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User Experience Design Tips to Convert More Customers

We love taking the easy route whenever possible. After all, isn’t technology here to make things simpler for us hard-working humans? Attracting new brand devotees and keeping existing users happy is a wondrous struggle. Considering today’s competitive global marketplace, sometimes getting new leads or increasing sales revenue seem impossible! That’s where User Experience Design comes in. Managing the e-commerce shopping experience and tightening up the process to make it pleasant for your customers is an incredibly important part of ensuring your revenue continues to rise. Check out the tips below to see how you can make a few tweaks to your User Experience (UX) for an impressive increase in conversion rates.






1. Automate Your Forms


The more automated your ordering is, the smoother the experience will be and the more you’ll be able to use any data gathered to your advantage. Any time you introduce a form into your ordering process, automate the fields. This can be as simple as automatically filling out the “City” field once someone has entered their ZIP code to changing default settings like shipping options and quantity so that the most popular choice is already highlighted.


2. Save As Much Order Info As You Can


The whole point of online ordering is to increase ease and efficiency. So why not make it as hassle-free as possible? Save a customer’s unique ordering information wherever you can. Try highlighting past orders when users come to your site. Don’t forget to save credit card numbers that have affiliated with their account.


3. Optimize Images in Responsive Web Design


With more and more users making purchases on smartphones and mobile devices, responsive web design is more important than ever. People are incredibly turned off by ugly images that don’t load properly and slow loading pages. Using a script that detects the screen size and automatically resizes images will save your customers a lot of strife and give them a more seamless experience. Not sure the best way to go about setting up responsive images on your site? Chris Coyier has an excellent article on the subject over at CSS Tricks.


4. Adjust Page Hierarchy to Simplify Common Behaviors


Finally, for the butter on Responsive Web Design’s bread, we must always consider intuitive use when creating web forms. There are many ways to track your user’s habits. It’s key to identify the most common ones to design the ultimate user-intuitive layouts. Examples of layout streamlining include:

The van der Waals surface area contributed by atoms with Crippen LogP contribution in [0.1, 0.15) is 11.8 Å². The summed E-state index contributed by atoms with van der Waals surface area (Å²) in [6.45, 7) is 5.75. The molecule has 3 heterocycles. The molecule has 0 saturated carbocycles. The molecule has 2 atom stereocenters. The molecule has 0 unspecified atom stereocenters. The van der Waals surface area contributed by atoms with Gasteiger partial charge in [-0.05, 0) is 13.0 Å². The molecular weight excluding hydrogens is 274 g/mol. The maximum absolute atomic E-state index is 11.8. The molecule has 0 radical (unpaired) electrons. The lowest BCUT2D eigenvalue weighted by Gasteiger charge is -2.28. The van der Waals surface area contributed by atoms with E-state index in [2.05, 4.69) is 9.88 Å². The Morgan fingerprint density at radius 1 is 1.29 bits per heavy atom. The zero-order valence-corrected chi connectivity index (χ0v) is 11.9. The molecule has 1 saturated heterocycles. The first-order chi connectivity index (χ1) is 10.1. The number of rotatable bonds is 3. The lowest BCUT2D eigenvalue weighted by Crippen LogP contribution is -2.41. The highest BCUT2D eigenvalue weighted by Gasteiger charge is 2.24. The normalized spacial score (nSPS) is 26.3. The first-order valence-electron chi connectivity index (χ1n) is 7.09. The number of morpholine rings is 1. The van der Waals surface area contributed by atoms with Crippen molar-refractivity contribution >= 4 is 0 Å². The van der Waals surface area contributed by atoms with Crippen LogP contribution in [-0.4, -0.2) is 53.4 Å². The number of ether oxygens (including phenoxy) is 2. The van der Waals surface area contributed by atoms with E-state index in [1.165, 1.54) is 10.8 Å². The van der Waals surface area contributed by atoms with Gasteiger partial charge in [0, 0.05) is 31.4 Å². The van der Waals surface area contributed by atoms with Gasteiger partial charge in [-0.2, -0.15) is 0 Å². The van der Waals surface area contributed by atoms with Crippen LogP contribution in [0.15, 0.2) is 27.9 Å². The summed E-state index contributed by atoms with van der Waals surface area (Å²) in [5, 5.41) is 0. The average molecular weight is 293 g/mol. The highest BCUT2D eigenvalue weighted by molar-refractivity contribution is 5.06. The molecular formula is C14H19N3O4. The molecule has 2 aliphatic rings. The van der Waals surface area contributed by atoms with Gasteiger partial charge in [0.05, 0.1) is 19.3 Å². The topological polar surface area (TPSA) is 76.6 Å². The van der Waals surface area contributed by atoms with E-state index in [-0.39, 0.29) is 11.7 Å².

1. Listing the country from which a large majority of users visit your site (if applicable) as the first in a dropdown menu.

  2. Defaulting to the most common language

  3. Organizing your navigation bar hierarchy based upon those most-clicked items.

  4. You may also choose to default list results on product pages in order of popularity rather than alphabetically or by price point.


5. Revamp Your Error Response


Talk about a pain in the royal behind! We all hate it when we’ve trudged through a website’s order process only to end up on a big, fat error page. While mistakes do happen, you can handle errors more gracefully on your end. The easiest way is to cache collected data so refreshed pages will return with information still completed.

Also, highlight errors in specified fields with a color other than red, such as orange or yellow. The old adage about “seeing red” is no joke. Studies have shown that red tends to provoke intense and alarming feelings in users.

Lastly, we’re all insecure beings at heart. It’s best to avoid agitating words such as “Failed” when order form completion has gone awry. Take a note from Mailchimp’s quirky style and use carefree wording like, “Oops, there seems to be a mistake” instead.


6. Utilize clear calls to action


To maximize the UX design -- and effectiveness -- of a CTA button, there are a few rules to live by:

  • Make buttons large and fully clickable -- don't just rely on the text within the button

  • Write clear, easy to understand messaging. This can be playful and on-brand, but most importantly, users should immediately understand what will happen when they click the button. (Bonus tip: Include a verb, an urgent adjective and keep the whole CTA short and sweet).

  • The font itself should be readable and large -- now is not the time to play with any trendy, swirling fonts you may have recently discovered. Stick to simple sans-serif typography.

  • Ensure the call to action stands out. Stay within your color palette but use a hue or unique shape that makes the action stand out and grabs a user's attention to boost conversions.

  • If it fits with your aesthetic, include tiny complementary design elements, such as an arrow or a shopping cart.

  • Utilize white space to allow the message to breathe.



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